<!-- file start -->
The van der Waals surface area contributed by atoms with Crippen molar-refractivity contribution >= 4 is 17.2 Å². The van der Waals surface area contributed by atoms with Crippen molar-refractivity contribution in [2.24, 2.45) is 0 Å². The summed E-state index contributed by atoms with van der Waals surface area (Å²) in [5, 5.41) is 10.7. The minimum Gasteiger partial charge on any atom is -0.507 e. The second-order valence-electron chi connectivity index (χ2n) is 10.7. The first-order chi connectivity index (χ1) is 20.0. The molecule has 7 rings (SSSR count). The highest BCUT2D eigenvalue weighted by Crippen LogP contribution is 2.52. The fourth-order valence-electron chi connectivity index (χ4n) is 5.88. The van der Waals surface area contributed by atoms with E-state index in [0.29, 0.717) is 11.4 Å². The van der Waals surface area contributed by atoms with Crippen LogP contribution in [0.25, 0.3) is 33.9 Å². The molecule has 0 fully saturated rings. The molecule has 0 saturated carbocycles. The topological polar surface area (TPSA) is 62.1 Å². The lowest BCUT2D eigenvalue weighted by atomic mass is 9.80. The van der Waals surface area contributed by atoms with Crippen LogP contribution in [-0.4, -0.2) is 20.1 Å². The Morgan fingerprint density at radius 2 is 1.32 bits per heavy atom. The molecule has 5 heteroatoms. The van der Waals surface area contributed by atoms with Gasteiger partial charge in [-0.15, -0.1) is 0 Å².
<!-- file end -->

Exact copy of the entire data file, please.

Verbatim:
The van der Waals surface area contributed by atoms with Crippen molar-refractivity contribution >= 4 is 17.2 Å². The van der Waals surface area contributed by atoms with Crippen molar-refractivity contribution in [2.24, 2.45) is 0 Å². The summed E-state index contributed by atoms with van der Waals surface area (Å²) in [5, 5.41) is 10.7. The minimum Gasteiger partial charge on any atom is -0.507 e. The second-order valence-electron chi connectivity index (χ2n) is 10.7. The first-order chi connectivity index (χ1) is 20.0. The molecule has 7 rings (SSSR count). The highest BCUT2D eigenvalue weighted by Crippen LogP contribution is 2.52. The fourth-order valence-electron chi connectivity index (χ4n) is 5.88. The van der Waals surface area contributed by atoms with E-state index in [0.29, 0.717) is 11.4 Å². The van der Waals surface area contributed by atoms with Crippen LogP contribution in [0.25, 0.3) is 33.9 Å². The molecule has 0 fully saturated rings. The molecule has 0 saturated carbocycles. The topological polar surface area (TPSA) is 62.1 Å². The lowest BCUT2D eigenvalue weighted by atomic mass is 9.80. The van der Waals surface area contributed by atoms with Crippen LogP contribution in [-0.4, -0.2) is 20.1 Å². The Morgan fingerprint density at radius 2 is 1.32 bits per heavy atom. The molecule has 5 heteroatoms. The van der Waals surface area contributed by atoms with Gasteiger partial charge in [-0.15, -0.1) is 0 Å².